Sunday, June 16, 2013

52 People Project - Clark Brown

Roger Waters "The Wall"

On May 5, 2012, I got to experience the music of Pink Floyd live. I think I was the only person in the sold out arena who was hearing Roger Waters sing for the first time. It was just as I imagined it would be - surreal, bizarre, amazing and unforgettable. The music however was not the best part of the night.

The concert was a perfect excuse for Jenn to gather with some of her best friends from her college years at NSU. They made a mini-reunion of it and I got to tag along. Friends came from across the United States to spend time together. It was fun for me to finally meet people I had heard so much about as Jenn would tell me entertaining stories of her past. What I found most compelling about Jenn's friends that night was how genuine and real they were. Nobody seemed to have anything to prove. It was just about being together, telling stories of the good ol' days, poking fun at each other, having some drinks and bursts of laughter.

Just a few days after the reunion, on May 7th my facebook friendship with Clark Brown began. From the moment I met Clark it was obvious that he was a nice guy. He was down to earth and easy to talk to. His smile was piercing and he found it so easy to laugh. I had never met someone who so quickly made me feel like I had known him my whole life. Clark was from New York and would frequently check in by email to see when we were going to come for a visit. He wanted to do anything he could do to help make our trip amazing. Clark had a way of making sure I knew he was thinking of me. One of my favorite conversations with him began, "Hi five, Becca. How are you?"

On June 8th, 2013, while Clark was getting ready for work, he unexpectedly suffered an aortic dissection. He was airlifted to a New York hospital where he underwent a 7 hour surgery to repair the tear but in the surgery he suffered a stroke. On June 10th, Clark died at the age of 42.

The news of his passing spread quickly through facebook. When I read that he was gone, there was shock and a sudden emptiness. How could someone so wonderful and full of life slip away so quickly? It just isn't supposed to happen this way.

Unfortunately, over the past few years I have had a handful of friends pass away. Facebook has been a fantastic forum to grieve publicly. In a very strange way it allows me to feel that they are still here. My mind has played tricks on me many times over the past week as I have seen pictures of Clark on my Facebook feed. It just seems easier to believe he is still here than to accept he is gone. When I open my last email from Clark sent on May 29th to wish me a Happy Birthday, I have to struggle through the denial process and accept that the conversation is over.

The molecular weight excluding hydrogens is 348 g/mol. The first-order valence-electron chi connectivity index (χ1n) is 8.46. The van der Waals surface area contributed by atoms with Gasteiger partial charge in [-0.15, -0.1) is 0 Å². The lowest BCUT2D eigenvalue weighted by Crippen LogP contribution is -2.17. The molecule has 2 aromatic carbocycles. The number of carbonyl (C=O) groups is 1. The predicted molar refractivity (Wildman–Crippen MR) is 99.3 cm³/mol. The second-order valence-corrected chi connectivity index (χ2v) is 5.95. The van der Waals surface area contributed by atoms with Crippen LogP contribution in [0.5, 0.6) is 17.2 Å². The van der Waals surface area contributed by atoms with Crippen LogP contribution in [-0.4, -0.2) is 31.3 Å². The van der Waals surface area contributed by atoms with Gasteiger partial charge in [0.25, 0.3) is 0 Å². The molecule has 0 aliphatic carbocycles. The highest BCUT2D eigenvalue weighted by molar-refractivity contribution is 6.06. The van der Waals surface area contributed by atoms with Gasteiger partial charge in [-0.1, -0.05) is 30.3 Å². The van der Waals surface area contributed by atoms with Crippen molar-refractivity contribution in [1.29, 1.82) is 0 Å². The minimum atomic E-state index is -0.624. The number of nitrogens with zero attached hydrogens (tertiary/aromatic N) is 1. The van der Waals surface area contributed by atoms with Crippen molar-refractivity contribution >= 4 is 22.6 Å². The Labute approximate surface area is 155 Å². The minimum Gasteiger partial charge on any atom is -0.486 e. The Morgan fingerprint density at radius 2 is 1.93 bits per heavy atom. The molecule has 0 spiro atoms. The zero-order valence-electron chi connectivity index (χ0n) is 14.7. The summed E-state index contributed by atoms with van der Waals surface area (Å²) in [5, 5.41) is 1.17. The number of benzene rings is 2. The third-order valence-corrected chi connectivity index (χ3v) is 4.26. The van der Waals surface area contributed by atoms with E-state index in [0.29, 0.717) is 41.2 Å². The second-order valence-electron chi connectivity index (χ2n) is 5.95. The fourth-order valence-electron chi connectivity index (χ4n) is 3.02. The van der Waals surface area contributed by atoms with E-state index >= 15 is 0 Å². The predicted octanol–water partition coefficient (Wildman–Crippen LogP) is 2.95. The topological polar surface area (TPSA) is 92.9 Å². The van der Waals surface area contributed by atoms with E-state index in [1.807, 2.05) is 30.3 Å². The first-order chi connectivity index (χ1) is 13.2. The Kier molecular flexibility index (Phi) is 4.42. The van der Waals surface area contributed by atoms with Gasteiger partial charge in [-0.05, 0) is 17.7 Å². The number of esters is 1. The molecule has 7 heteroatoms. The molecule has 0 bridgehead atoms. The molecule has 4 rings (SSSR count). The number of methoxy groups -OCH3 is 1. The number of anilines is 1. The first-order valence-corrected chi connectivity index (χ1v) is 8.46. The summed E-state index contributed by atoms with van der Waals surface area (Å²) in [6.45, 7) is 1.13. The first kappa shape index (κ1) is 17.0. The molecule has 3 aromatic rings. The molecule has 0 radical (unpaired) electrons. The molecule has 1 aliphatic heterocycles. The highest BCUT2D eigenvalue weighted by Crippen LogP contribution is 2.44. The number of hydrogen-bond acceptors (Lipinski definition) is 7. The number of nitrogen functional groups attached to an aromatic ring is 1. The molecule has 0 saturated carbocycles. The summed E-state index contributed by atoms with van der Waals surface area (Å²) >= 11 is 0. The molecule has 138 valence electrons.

I wish each person reading this blog could have had a moment with Clark. I wish you could read the many messages people have left on his wall. I wasn't the only person who Clark made feel so special. There are hundreds of posts from people who Clark blessed with his life. With each new post, my heart aches at the loss of this amazing friend to so many. A few days ago I learned that even after his death, Clark was able to make an impact on others in a tangible way through the donations of his organs!

I want to be like Clark. I want to pause more often and make sure that people know that I am thinking of them. I want people from every walk of life to know that I accept and love them. I want to be passionate about life and about the things that make me smile. I want to travel to see friends. I want to stop for 2 seconds to send a text just to give a virtual high five. I want to see the value of connection with others and then do something about it. I want to give of my life the way that Clark did by loving people and always having a smile to share.

Rest in Peace Clark.

A long pause was required before writing that previous sentence...I really don't want to accept that you are gone. You were one in a million! Clark Brown, I am thankful for the few steps we got to share in this life; you taught me a lot about the person that I want to be. I'm forever grateful!

Until next time,